I know, I know, you’ve heard that “sleeping giant” stuff too much lately. China’s economy is becoming inexorably tied to that of the U.S., but there may be some ways that you haven’t considered yet. For example, thanks to cheap manufacturing costs, many of our consumer electronics products are priced at just a fraction of what they were a few years ago, including HDTVs. Okay, maybe that’s not news either.
But I just received a presentation that was made by Lia Fang, President of Corning Display Technologies China, at the DisplaySearch China 2010 conference. It was full of fascinating information, but this was the slide that caused me to pause.
China nearly matches the U.S. in terms of the availability of electricity, which as we saw in this country in the last century, can be a driving force for building a middle class. As they acquire labor-saving devices, people have more time to be more productive. This increases their earning power, and they can start acquiring more consumer goods.
But look at the signs of middle class in China now. They outnumber us in terms of Internet users by 68 million. They have 45% more televisions in use than in the U.S. but only about half as many LCD TVs. They already buy more TVs per year than we do in the U.S. What will happen as they start to replace those existing TVs with LCDs? And what happens when the remaining 0.9 billion people decide that they want and can afford a TV?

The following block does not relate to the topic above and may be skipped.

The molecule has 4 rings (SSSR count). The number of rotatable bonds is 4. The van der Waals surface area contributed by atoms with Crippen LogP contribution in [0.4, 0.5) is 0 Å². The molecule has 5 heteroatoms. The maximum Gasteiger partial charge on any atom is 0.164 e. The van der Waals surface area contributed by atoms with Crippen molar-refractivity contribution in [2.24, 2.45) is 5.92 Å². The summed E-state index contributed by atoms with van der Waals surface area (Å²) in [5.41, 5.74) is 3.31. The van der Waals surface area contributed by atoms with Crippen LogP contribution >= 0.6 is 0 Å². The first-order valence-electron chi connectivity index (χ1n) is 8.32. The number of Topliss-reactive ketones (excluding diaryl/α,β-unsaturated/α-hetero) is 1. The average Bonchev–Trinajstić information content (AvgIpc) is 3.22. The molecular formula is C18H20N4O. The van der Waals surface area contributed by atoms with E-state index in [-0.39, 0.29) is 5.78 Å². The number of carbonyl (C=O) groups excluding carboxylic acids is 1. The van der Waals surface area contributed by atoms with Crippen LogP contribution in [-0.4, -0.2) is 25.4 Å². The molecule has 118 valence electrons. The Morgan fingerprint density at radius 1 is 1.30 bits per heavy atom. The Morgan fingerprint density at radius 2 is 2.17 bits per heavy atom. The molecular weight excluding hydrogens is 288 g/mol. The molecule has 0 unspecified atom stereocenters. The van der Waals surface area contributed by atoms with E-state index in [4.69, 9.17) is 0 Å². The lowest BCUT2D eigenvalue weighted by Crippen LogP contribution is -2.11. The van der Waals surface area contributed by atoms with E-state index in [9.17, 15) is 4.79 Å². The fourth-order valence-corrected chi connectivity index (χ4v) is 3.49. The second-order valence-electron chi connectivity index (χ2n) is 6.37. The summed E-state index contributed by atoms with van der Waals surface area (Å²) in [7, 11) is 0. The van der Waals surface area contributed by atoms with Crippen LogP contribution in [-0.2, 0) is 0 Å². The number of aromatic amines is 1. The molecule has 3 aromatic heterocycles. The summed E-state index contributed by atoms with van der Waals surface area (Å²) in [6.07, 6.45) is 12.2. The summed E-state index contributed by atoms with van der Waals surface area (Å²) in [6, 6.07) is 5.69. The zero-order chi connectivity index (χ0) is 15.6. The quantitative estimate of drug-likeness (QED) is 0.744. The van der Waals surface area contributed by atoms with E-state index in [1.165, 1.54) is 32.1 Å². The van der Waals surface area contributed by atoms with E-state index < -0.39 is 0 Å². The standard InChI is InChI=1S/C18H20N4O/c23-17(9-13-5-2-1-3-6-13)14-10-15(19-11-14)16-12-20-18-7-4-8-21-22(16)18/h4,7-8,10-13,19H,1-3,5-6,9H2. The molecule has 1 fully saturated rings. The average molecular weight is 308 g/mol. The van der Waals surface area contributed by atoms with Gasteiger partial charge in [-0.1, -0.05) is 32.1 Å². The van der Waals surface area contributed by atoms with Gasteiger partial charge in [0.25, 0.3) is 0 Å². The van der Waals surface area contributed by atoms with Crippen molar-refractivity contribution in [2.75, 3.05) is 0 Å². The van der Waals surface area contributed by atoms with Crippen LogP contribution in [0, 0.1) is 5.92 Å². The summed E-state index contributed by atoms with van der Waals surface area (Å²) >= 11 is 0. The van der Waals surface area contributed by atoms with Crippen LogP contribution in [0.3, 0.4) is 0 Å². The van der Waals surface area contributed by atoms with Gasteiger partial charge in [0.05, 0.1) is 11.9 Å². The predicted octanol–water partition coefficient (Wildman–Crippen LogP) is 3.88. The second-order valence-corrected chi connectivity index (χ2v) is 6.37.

One thing that will happen is that we are likely to shift from a surplus to a shortage for LCD and plasma TVs. And when the market faces a shortage instead of a surplus, prices are likely to stop dropping. There is always the hope that increased production will lead to greater efficiencies which will help drive down costs, but this presumes that all the supply chains for materials and other resources are able to keep pace.
The U.S. has been in the enviable position of being in the driver’s seat, with our demand defining the features and functions of consumer electronics, especially HDTVs. The picture presented by Corning has me wondering how much longer that will remain true.